Product Description

CC 72371; CHALLENGE CLASSICS - Olanda; Classica Orchestrale per Piano

Customer Reviews

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Most Helpful Customer Reviews
12 of 12 people found the following review helpful
4.0 out of 5 stars Unleashed youthful energy 17 July 2013
Format:Audio CD|Verified Purchase
Rich, emotional and challenging, this recording is well worth purchasing. I heard it first on BBC 3 while driving and had to pull over, so mesmerising is Tsujii's positive playing and forceful but sensitive interpretation.
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7 of 7 people found the following review helpful
5.0 out of 5 stars wonderful 25 July 2013
Format:Audio CD|Verified Purchase
A wonderful piece of music played brilliantly from somebody who has been blind since birth, It always amazes me that anyone can play any piece of music from memory an so overcoming what to many of us would seem an impossible obstacle makes his achievements even more remarkable.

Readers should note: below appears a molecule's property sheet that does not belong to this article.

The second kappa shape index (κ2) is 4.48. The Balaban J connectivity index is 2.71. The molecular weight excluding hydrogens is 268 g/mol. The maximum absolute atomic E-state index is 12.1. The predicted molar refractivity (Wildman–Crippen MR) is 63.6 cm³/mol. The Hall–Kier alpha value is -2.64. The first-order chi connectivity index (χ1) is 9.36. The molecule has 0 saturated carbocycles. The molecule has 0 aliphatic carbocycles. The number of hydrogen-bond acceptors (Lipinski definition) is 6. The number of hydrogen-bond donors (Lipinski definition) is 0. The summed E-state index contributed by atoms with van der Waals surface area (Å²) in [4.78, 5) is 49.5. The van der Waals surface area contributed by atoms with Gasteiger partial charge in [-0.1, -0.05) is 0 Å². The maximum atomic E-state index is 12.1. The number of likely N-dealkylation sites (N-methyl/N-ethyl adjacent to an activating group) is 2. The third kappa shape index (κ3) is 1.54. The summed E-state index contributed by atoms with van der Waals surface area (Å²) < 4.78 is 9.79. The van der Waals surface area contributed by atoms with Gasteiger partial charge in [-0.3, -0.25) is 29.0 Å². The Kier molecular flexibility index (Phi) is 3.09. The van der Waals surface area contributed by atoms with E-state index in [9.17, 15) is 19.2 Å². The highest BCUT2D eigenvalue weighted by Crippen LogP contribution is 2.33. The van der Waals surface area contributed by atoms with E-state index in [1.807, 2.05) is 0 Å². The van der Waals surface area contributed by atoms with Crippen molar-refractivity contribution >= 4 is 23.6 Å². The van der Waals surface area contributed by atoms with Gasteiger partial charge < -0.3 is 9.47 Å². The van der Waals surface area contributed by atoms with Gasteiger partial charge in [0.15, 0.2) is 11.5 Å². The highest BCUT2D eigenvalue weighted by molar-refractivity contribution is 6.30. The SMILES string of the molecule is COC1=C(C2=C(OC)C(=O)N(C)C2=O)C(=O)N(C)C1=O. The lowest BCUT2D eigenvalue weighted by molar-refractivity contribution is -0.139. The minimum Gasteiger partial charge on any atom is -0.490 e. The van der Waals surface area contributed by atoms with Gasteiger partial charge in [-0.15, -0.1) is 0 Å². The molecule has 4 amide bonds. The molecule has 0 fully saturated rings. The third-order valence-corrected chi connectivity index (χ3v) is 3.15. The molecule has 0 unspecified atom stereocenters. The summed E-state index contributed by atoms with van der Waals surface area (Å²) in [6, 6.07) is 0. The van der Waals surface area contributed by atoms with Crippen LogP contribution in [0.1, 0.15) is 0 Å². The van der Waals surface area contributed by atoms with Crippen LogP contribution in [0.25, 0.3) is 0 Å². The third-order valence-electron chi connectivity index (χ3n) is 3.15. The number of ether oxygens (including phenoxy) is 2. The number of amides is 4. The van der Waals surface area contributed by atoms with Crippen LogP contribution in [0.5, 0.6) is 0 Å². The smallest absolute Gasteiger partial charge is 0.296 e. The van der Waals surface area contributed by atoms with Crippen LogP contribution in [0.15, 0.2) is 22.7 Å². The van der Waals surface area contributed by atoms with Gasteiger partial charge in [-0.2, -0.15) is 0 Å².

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5.0 out of 5 stars Wow! 22 Jun 2014
Format:Audio CD|Verified Purchase
My friend saw this performed on the Proms last year. The Rachmaninov brought tears to her eyes. What a pianist! And with so many disabilities. He's a total inspiration to all!
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5.0 out of 5 stars Amazing pianist 4 Jun 2014
Format:Audio CD|Verified Purchase
Saw a performance of the Rachmaninoff by this pianist who is totally blind. Yutaka was sensitive and amazing. I have heard this music so many times but this performance was the best.
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Amazon.com: 5.0 out of 5 stars  4 reviews